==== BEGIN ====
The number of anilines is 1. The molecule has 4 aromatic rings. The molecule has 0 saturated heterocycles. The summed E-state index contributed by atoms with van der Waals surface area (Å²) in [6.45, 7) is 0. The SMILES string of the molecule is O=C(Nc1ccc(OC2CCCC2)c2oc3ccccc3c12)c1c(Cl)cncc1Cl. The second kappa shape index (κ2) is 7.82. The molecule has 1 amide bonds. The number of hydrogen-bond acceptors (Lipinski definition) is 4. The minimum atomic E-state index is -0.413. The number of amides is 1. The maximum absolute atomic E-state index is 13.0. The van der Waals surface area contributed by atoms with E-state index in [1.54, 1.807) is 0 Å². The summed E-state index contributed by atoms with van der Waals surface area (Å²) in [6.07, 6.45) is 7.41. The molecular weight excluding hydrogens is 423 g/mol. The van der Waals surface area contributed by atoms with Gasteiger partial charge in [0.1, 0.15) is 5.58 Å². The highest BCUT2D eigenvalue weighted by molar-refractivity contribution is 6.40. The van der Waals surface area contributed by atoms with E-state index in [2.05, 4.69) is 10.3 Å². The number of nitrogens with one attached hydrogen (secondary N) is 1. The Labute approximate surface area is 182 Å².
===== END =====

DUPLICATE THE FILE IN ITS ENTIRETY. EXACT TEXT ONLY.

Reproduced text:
The number of anilines is 1. The molecule has 4 aromatic rings. The molecule has 0 saturated heterocycles. The summed E-state index contributed by atoms with van der Waals surface area (Å²) in [6.45, 7) is 0. The SMILES string of the molecule is O=C(Nc1ccc(OC2CCCC2)c2oc3ccccc3c12)c1c(Cl)cncc1Cl. The second kappa shape index (κ2) is 7.82. The molecule has 1 amide bonds. The number of hydrogen-bond acceptors (Lipinski definition) is 4. The minimum atomic E-state index is -0.413. The number of amides is 1. The maximum absolute atomic E-state index is 13.0. The van der Waals surface area contributed by atoms with E-state index in [1.54, 1.807) is 0 Å². The summed E-state index contributed by atoms with van der Waals surface area (Å²) in [6.07, 6.45) is 7.41. The molecular weight excluding hydrogens is 423 g/mol. The van der Waals surface area contributed by atoms with Gasteiger partial charge in [0.1, 0.15) is 5.58 Å². The highest BCUT2D eigenvalue weighted by molar-refractivity contribution is 6.40. The van der Waals surface area contributed by atoms with E-state index in [2.05, 4.69) is 10.3 Å². The number of nitrogens with one attached hydrogen (secondary N) is 1. The Labute approximate surface area is 182 Å².